Inquiries into the Nature of Slow Money
a beautiful excerpt from Woody Tasch's “Inquiries into the Nature of Slow Money: investing as if food, farms and fertility mattered”:
…Let us dare to imagine an investor who has the sacred passion of an earthworm, slowly making his or her way through the soil of commerce and culture, playing a small, vital role in the maintenance of fertility.
Now, whether such notions have any practical import to the task of creating this new entity called Slow Money seems, at first, implausible. But it isn’t so. The success of Slow Money will depend upon a vision that dares to be playful; that dares to assert a connection between human and humus and humility and humor; that dares to push back against the dismal science of economics and the hegemony of market mind; that dares to put money in its place, that calms money, in much the same way that ‘traffic calming’ is becoming part of the agenda for ‘smart growth’ in progressive communities, so that healthy relationships can once again begin to flourish; that dares to put ‘taste’ and ‘flavor’ back into investing, moving from the Big Mac school of fatty and salty buy-low/sell-high investing to the Coleman Carrot school of investing that celebrates the subtle joys of terroir and authenticity.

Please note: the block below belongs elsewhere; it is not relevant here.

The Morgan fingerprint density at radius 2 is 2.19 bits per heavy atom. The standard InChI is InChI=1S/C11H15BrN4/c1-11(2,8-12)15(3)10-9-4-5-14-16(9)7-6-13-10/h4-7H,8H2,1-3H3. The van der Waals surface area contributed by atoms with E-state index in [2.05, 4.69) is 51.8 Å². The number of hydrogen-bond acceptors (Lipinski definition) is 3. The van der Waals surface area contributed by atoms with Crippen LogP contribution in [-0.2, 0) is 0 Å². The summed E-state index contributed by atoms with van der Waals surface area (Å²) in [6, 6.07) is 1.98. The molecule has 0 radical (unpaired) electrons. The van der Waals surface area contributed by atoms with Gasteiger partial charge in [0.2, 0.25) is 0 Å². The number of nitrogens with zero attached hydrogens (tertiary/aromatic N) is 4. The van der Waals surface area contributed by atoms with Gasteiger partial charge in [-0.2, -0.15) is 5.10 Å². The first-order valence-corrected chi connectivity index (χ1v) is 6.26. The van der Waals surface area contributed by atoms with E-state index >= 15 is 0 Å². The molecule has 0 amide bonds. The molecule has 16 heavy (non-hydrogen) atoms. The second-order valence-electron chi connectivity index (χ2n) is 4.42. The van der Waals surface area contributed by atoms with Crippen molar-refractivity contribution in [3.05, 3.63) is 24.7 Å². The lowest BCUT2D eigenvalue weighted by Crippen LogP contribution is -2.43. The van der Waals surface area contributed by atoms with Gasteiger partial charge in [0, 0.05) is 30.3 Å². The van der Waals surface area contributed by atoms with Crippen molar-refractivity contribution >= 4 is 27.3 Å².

The investor as earthworm versus the investor as Master of the Universe.
For my part, I would rather emulate an earthworm than an astronaut. I would rather enrich a plot of land than grow the portfolio of a quant.
Does this make me a bad investor? No, it makes me a different kind of investor. I would argue that an investor whose financial activity is predicated upon extraction—upon the linear take-make-waste methodologies of a world that had never seen the picture of the earth rising over the moon—is not really an investor at all. He is not truly investing himself in that to which he is applying his capital. Quite the opposite. He is keeping himself completely out of it, denying any personal connection to or responsibility for that to which his capital is lending its energy. How is it that something that is all about exists and liquidity and anonymity can really be called, in good faith, investing at all?
Notes Towards the Theory and Practice of Nurture Capital
Recent book by Woody Tasch, founder of Slow Money [order]
Nurture capital is a vision of finance that starts where investing and philanthropy leave off, giving us a new way to reconnect to one another and places where we live, all the way down to local food systems and the soil.